Monthly Archives: October 2020

Basic code review tools for Ruby

This blog post is to document how to get started analysing a Ruby code base for trivial security vulnerabilities. Particularly in the case, like me, when you have absolutely no ability in Ruby. If you are being asked to do an actual code review then I feel sorry for you dear reader. This will help you get started, but you cannot replace having developed something sizeable within the target language and elbow grease.

The sum total of my Ruby experience was my entirely unpopular module for metasploit a few years ago called “git_enum“. This is a post exploitation module which will seek to rob any stored git passwords or authentication tokens from a user’s home folder. I wanted to merge it into MSF but I am locked in anxiety about how awful that was to write, and assuming it will be laughed out of town if I dared try and contribute it!

I digress. My point was that I am not going to be getting scheduled on any Ruby source code reviews any time soon. The syntax is just alien enough to successfully spurn my interest.

This has been prompted by me having access to source code during an application test. This is a move from a black-box to white-box methodology to aid defence in depth recommendations to be made. There is no assumption that I am reading everything line by line. In saying that, when I have access to source code so I like to leverage automation where possible to maybe point toward weaknesses.

Overview of the process

  1. Obtain the source and save it locally
  2. Identify Static Code analysis tools for the target language
  3. Identify tools to check dependencies for known vulnerabilities

I don’t need to say much about 1. so I will move right on to discussing 2. and 3. below.

Static Code Analysis Tools for Ruby

There is almost always some very expensive commercial tool for doing automated static code analysis. They are probably very good at what they do. However, they always have eye watering license fees and I have never actually had the privilege of using one to find out!

As this is not a full code review you will likely have no budget and so you need to find open source projects that support your target language. A great place to start is this URL from OWASP:

I picked two tools from that list which were open source and which seemed active within the last 2 years of development:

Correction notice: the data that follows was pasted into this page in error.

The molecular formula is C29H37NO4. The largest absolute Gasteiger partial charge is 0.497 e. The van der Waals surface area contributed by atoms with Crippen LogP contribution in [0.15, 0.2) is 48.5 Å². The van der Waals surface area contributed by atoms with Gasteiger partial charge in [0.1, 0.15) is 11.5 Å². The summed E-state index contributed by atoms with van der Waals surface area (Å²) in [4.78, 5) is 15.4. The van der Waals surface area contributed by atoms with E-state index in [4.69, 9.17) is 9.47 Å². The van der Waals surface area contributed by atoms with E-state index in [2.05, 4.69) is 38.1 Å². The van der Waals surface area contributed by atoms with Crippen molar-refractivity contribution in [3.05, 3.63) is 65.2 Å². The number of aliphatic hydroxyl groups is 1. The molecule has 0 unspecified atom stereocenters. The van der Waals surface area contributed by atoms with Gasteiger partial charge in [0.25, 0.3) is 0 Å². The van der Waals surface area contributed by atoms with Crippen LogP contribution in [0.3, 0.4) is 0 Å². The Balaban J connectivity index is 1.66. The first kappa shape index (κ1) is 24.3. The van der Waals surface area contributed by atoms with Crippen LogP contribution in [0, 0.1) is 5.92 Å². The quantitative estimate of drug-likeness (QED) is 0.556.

Both were easy to install and use within a Kali host. The other tools may be as good but for me I had two static analysers and that was enough for me.

Brakeman installation and usage

gem install brakeman
brakeman -o brakeman_report.html /path/to/rails/application

Dawnscanner installation and usage

gem install dawnscanner 
dawn --file dawn_report.html --html /path/to/rails/application

Dependency Scanning Tool for Ruby

A dependency is an extension from the core language which has been made by a project and then made available for others to use. Most applications are made using dependencies because they save development time and therefore cost.

The downside of using dependencies is that they are shared by hundreds, thousands, or millions or of other applications. They therefore get scrutinised regularly and a vulnerable dependency can be a bad day for many sites at a single time. One thing you have to stay on top of is the version of dependencies in use and that is why it is an important check to make even if you are not doing a full code review.

The best dependency scanner out there is OWASP’s own Depedenency-check. This tool is getting better every time I use it. It integrates with more dependency management formats all the time. As per the URL below:

This is capable of doing Ruby but to do so it uses “bundler-audit“. For this one I went straight to Bundler-Audit.

Bundler-Audit Installation and Usage

gem install bundler-audit
cd /path/to/rails/application # folder where the Gemile.lock file is.
bundler-audit chec

I would include one vulnerability in my Report for the outdated dependencies which summarises in a table the known vulnerabilities and the CVSS risk rating taken from the CVE references from bundler-audit. If there are hundreds of known vulnerabilities you should prioritise and summarise further.

That is it for this blog post. You have to interpret the results yourselves.